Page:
Headquartered in Bethesda, Md., Lockheed Martin is a global security company that employs about 136,000 people worldwide and is principally engaged in the research, design, development, manufacture, integration and sustainment of advanced technology systems, products and services. The Corporation reported 2009 sales of $45.2 billion.

Ball Aerospace & Technologies Corp. supports critical missions of important national agencies such as the Department of Defense, NASA, NOAA and other U.S. government and commercial entities. The company develops and manufactures spacecraft, advanced instruments and sensors, components, data exploitation systems and RF solutions for strategic, tactical and scientific applications. For more information visit

Ball Corporation is a supplier of high-quality metal and plastic packaging for beverage, food and household products customers, and of aerospace and other technologies and services, primarily for the U.S. government. Ball Corporation and its subsidiaries employ more than 14,000 people worldwide and reported 2009 sales of more than $7.3 billion.

Forward-Looking Statements

This release contains "forward-looking" statements concerning future events and financial performance. Words such as "expects," "anticipates," "estimates" and similar expressions are intended to identify forward-looking statements. Such statements are subject to risks and uncertainties which could cause actual results to differ materially from those expressed or implied. The company undertakes no obligation to publicly update or revise any forward-looking statements, whether as a result of new information, future events or otherwise. Key risks and uncertainties are summarized in filings with the Securities and Exchange Commission, including Exhibit 99.2 in our Form 10-K, which are available at our Web site and at Factors that might affect our packaging segments include fluctuation in product demand and preferences; availability and cost of raw materials; competitive packaging availability, pricing and substitution; changes in climate and weather; crop yields; competitive activity; failure to achieve anticipated productivity improvements or production cost reductions; mandatory deposit or other restrictive packaging laws; changes in major customer or supplier contracts or loss of a major customer or supplier; and changes in foreign exchange rates or tax rates. Factors that might affect our aerospace segment include: funding, authorization, availability and returns of government and commercial contracts; and delays, extensions and technical uncertainties affecting segment contracts. Factors that might affect the company as a whole include those listed plus: accounting changes; changes in senior management; the current global recession and its effects on liquidity, credit risk, asset values and the economy; successful or unsuccessful acquisitions, joint ventures or divestitures; integration of recently acquired businesses; regulatory action or laws including tax, environmental, health and workplace safety, including in respect of climate change, or chemicals or substances used in raw materials or in the manufacturing process; governmental investigations; technological developments and innovations; goodwill impairment; antitrust, patent and other litigation; strikes; labor cost changes; rates of return projected and earned on assets of the company's defined benefit retirement plans; pension changes; reduced cash flow; interest rates affecting our debt; and changes to unaudited results due to statutory audits or other effects.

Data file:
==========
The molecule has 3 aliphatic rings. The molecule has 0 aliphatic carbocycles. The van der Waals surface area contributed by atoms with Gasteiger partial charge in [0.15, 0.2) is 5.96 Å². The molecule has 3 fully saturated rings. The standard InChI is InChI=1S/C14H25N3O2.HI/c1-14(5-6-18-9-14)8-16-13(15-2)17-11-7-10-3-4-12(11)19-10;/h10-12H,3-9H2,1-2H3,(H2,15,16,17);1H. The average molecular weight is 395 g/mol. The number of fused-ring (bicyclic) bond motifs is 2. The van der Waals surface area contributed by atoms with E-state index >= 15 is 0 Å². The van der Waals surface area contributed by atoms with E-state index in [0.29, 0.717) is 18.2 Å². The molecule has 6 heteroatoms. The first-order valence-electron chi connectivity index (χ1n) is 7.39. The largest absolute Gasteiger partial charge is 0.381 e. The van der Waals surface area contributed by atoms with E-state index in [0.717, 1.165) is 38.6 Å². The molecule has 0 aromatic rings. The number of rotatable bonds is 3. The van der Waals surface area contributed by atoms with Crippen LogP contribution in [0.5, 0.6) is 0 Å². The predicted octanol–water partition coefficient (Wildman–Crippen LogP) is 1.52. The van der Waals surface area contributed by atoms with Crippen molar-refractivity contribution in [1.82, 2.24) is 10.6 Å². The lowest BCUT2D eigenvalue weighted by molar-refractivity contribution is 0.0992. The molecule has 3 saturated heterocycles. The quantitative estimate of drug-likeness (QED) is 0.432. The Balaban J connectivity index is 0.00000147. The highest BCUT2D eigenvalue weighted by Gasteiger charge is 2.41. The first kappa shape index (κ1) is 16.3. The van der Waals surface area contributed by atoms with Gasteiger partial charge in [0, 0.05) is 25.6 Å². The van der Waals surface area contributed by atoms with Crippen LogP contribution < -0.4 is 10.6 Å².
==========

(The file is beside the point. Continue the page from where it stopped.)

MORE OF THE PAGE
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SOURCE: Ball Aerospace

CONTACT: Roz Brown, Ball Aerospace Technologies, +1-303-533-6059,; or Linda Singleton, Lockheed Martin, +1-832-526-8089,